The Kidneys Connection to Heart and Bone Health
The kidneys are two of our most vital organs yet most people have no idea where they are located in the body or what exactly they do. Kidney disease, or renal failure, seriously affects the whole body. Those diagnosed with kidney disease no longer have the means to balance the electrolytes and vitamins that keep our bones, muscles, heart, blood pressure and metabolism in good order. A body with kidney disease is also likely to have heart disease as these organs work closely together to keep the body functioning. Fortunately, there are ways you can prevent kidney problems, such as taking supplements for kidney health.
What and Where are Your Kidneys?
Kidneys are bean-shaped organs located either side of the spine in the lower back. Each kidney is about the size of your fist. They are made up of nephrons full of a network of tiny blood vessels that filter all the blood in your body once every five minutes.
Around 60% of the body is made up of water. It flushes toxins from the organs, maintains hydration in the cells and transports nutrients around the body. The kidneys regulate how much water the body retains and expel the rest from the body as urine.
Kidneys Balance Electrolytes
Electrolytes such as calcium, sodium and potassium work together to keep the body functioning as it should. These electrically charged substances are controlled by the kidneys and must be kept in balance. Calcium is important for strong bones, but phosphorus is just as important for maintaining healthy bones and teeth and transferring energy around the body.
The balance of calcium and phosphorus is important as they work together to keep cells healthy and regulate the nervous system. They also control the contraction of muscles. Anyone suffering from kidney disease will find all these functions are failing.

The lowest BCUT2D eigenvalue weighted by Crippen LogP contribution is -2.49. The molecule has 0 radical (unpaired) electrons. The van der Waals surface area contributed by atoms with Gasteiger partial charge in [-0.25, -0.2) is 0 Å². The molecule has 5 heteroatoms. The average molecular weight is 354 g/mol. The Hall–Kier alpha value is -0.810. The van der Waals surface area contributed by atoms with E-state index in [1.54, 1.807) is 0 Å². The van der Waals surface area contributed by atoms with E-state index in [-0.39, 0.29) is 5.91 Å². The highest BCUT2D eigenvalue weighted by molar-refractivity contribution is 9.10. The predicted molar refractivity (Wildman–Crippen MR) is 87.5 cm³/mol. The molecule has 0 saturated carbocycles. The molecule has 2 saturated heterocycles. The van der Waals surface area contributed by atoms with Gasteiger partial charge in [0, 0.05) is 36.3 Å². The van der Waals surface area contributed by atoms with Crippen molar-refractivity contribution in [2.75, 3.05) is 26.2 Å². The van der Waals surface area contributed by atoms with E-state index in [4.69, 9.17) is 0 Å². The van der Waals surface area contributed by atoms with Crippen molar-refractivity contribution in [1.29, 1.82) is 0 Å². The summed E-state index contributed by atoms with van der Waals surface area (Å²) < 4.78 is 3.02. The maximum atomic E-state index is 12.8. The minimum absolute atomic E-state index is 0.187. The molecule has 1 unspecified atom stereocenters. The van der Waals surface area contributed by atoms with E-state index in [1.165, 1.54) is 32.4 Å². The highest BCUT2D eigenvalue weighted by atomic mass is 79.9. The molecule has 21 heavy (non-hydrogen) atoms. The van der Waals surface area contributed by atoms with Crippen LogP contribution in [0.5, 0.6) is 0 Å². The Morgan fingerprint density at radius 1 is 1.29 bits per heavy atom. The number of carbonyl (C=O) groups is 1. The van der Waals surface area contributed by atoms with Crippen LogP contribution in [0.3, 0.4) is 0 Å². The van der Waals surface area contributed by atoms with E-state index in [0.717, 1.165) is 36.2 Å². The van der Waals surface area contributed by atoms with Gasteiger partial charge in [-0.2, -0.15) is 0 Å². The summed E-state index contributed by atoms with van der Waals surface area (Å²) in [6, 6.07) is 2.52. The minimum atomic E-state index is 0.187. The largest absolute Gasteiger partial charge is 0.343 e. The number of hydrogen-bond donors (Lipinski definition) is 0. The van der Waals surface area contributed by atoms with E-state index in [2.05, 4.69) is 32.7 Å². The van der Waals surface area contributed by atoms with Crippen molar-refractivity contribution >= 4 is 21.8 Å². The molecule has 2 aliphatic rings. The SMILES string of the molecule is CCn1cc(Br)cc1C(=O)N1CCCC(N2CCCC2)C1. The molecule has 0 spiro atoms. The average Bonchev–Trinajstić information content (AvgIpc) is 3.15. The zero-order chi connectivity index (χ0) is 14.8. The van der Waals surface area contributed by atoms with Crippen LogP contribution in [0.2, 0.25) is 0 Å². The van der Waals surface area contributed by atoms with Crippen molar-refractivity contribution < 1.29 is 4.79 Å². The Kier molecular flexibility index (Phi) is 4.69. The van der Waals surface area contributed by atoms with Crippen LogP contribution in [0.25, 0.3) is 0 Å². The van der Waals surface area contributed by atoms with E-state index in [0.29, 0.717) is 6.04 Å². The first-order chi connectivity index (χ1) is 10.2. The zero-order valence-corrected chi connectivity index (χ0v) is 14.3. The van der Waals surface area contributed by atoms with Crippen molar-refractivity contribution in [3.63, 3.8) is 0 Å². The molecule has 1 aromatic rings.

Kidneys Produce Vitamin D
One of the ways that the kidneys control the balance of phosphorus is by producing an active form of vitamin D (calcitrol). It helps the body absorb calcium and excrete excess phosphorous. Renal disease means that the kidneys are unable to produce vitamin D which quickly causes bone-related problems. Insufficient levels of calcitrol in the kidneys eventually result in serious bone loss.
Another important role of vitamin D in the kidneys is to control blood pressure. If the kidneys fail to activate vitamin D, the heart may suffer with hypertension. High blood pressure affects the rate that the heart pushes the blood through the kidneys. Too much blood or too much pressure can scar the kidneys or can even cause acute kidney failure, so a healthy heart is essential for healthy kidneys, and vice versa.
Kidneys and Hormones
Another important role of the kidneys is to produce the hormone erythropoietin which tells the bone marrow to produce red blood cells. These blood cells make up 36-44% of the blood and carry essential oxygen around the body to all the other organs.
As you can see, those poorly understood kidneys are essential for maintaining a healthy body and we should take good care of them. Keep pain relievers to a minimum as they can be harmful to your kidneys when taken regularly over a long period. Take other medications as prescribed for the same reason. Maintain a healthy weight to reduce pressure on your kidneys and manage your blood pressure carefully through exercise and diet.